The dropper post and remote proved easy to fit, which gave me some hope for the rear brake. I decided to buy a new hose, as although the new frame was the same size as the old one, the hose routing was slightly longer, and this was one job I did not want to do twice! Routing the hose was not too tricky, but getting the rubber grommets to fit was an absolute nightmare, which I am dreading having to do again. I made a last-minute decision to fit the same brake pads as on the hardtail, which were originally on the Four, Shimano finned sintered pads, as I was fitting new brake discs – when it came to bedding in the brakes I was glad of this decision, as have bedded in nicely. Every mountain biker seems to swear by a particular brake pad, I have tried a few over the years, but keep coming back to Shimano pads for Shimano brakes.
The final step was fitting the tyres and setting them up tubeless. I made the decision early on in the build process that I would use the Maxxis Minion DHR/DHF tyre combination. For years it was almost the defacto choice for mountain bikers without a tyre sponsor (and occasionally even riders sponsored by their competitions rode DHF/DHR tyres with the Maxxis logos Sharpie’d out), Continental and Michelin seem to have caught up with Maxxis, but their tyres are only available in a 2.4″ width, which I fear may be a bit too wide for the rear end on the Four, so I have stuck with 2.3″ Maxxis tyres. The front, DHF, tyre is the only part of the build that I am unhappy with – it has a wobble. I noticed on the first ride, just up and down the road to bed in the brakes, and worried that I had messed up the wheel build somehow. Putting the wheel back on the wheel-building stand vindicated my skills, the rim was perfectly true, it was just the tyre that was deformed. Online research has indicated that this is a fairly common issue with some models of Maxxis tyres.
Parts in italics are carried over from my old Four:
Frame: 2019 Orange Four, size medium.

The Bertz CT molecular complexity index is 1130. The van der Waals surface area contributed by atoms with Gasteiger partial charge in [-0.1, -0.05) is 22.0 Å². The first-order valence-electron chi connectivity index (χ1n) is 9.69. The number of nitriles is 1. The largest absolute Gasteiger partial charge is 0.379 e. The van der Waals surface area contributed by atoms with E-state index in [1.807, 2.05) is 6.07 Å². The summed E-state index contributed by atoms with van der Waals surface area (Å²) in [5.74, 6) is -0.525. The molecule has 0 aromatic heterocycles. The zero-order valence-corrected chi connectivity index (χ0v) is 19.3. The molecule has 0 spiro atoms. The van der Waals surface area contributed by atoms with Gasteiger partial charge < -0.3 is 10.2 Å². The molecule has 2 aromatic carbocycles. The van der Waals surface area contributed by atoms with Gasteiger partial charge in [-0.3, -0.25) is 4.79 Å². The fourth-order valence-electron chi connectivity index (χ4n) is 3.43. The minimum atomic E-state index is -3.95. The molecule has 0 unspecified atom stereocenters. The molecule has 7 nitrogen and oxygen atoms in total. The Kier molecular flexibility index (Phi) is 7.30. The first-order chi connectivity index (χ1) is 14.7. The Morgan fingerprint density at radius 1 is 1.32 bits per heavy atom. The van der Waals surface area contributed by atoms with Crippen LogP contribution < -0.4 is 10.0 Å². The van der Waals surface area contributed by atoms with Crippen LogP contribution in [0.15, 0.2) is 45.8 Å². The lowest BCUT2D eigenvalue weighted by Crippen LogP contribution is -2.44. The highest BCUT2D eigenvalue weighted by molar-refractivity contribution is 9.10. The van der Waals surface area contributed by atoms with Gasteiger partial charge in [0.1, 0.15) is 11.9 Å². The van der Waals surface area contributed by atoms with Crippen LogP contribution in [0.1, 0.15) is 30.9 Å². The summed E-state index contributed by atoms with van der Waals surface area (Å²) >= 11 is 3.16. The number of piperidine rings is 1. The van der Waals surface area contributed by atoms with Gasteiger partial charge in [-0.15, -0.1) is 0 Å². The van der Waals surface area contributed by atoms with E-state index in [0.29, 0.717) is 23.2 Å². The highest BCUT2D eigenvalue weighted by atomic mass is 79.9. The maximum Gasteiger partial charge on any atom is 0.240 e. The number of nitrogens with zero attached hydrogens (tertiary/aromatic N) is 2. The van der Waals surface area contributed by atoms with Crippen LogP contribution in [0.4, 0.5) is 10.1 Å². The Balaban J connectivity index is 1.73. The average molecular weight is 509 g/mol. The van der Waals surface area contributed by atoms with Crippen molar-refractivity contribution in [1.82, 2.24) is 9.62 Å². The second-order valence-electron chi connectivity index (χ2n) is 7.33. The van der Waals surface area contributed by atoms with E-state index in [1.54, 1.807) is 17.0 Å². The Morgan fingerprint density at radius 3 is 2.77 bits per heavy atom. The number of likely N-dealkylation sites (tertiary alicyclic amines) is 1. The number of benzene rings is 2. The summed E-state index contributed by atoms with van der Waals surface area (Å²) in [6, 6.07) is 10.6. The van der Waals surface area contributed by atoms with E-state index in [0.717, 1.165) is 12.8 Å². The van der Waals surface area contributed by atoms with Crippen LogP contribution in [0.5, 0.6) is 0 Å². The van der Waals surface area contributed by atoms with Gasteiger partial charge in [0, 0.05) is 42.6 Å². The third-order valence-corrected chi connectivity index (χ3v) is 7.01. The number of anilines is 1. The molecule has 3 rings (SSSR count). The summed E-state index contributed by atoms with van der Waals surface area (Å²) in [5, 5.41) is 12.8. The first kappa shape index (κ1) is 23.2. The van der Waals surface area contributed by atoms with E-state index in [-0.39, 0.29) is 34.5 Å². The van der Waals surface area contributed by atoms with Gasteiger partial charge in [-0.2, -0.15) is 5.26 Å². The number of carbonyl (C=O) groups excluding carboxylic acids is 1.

Fork: Fox 34 130mm travel
Shock: Fox DPS
Wheels: Custom build, DT Swiss XM481 laced onto Hope Pro4 hubs. DT Swiss spokes, nipples and washers and Muc-Off valves.
Cockpit: Renthal Fatbar Lite. DMR Deathgrips. BrandX 50mm stem (temporarily to confirm size). Wolftooth ReMote dropper post remote. One Up v2.1 150mm dropper post. Ride Works seat clamp (made in Coventry!). SDG Bel Air 3 saddle.
The First Ride
After all of that work, what was it like to ride? Bloody awesome!!! The suspension is not quite fully set up to my liking, but on my first proper ride, at the Forest of Dean, it felt super fast, to the point I was carrying too much speed into some corners, after being used to a bumpy ride on the hardtail for the last sixteen months. Fortunately, the new brakes and grippy tyres allowed me to reign in the speed and make the corner safely. I hit a variety of trails – starting on the blue-graded Verderers Trail, then switching to the new red-graded Adit Trail, which is more natural (read as muddy) with a fun final descent. Then after a short stop for lunch, some suspension tweaks and swapping to my full-face helmet, I hit the downhill trails. After the long ride/push up the hill I hit the Countdown and Launchpad trails – both fast, flowy and seriously fun trails. I was really tempted to hit them again, but on the push back to the top, I decided that as fun as they would be, I would get more benefit from riding the last sections of the Verderers Trail, which are not quite as fast, but still flowy and fun. I felt like a bit of a wally riding down the blue-graded trail with a full-face helmet and goggles, but re-riding some of the sections from the morning let me confirm my updated suspension settings. And it was good to ride the longer, slightly rougher, Verderers Final descent to get experience with the bike on a different trail. As you can see from the muddy image below, the Four has been suitably christened!
The ride was split into three Strava sections, as my Apple Watch was running low on battery, so I had to switch to recording on my phone, then a third for the downhill session after lunch.
At the end each term, Henry’s nursery set him (us) homework, to share a few photographs of what he has been up to over the holiday. Owen also had this homework when he was at nursery, but I did not think to share the photos on my blog. As it is a nice recap, I have decided to share them.
Owen and I were meant to go for a long ride at Sherwood Pines today, as Owen’s goal for 2023 was to better his previous longest ride (16km). We had decided that Sherwood Pines would be the sweet spot of fun, but without too many hills. However, plans changed, and I needed to collect a Facebook Marketplace purchase from near Stafford, which is in the opposite direction for us, we could have gone to Cannock Chase, but fancied somewhere new for Owen, so we decided to continue northwest to Llandegla. After a long drive we arrived at Llandegla around lunch time, so had a quick ride around the skills area, green trail and pump track before getting lunch at their excellent cafe – bacon sandwich for Owen and a burger for me.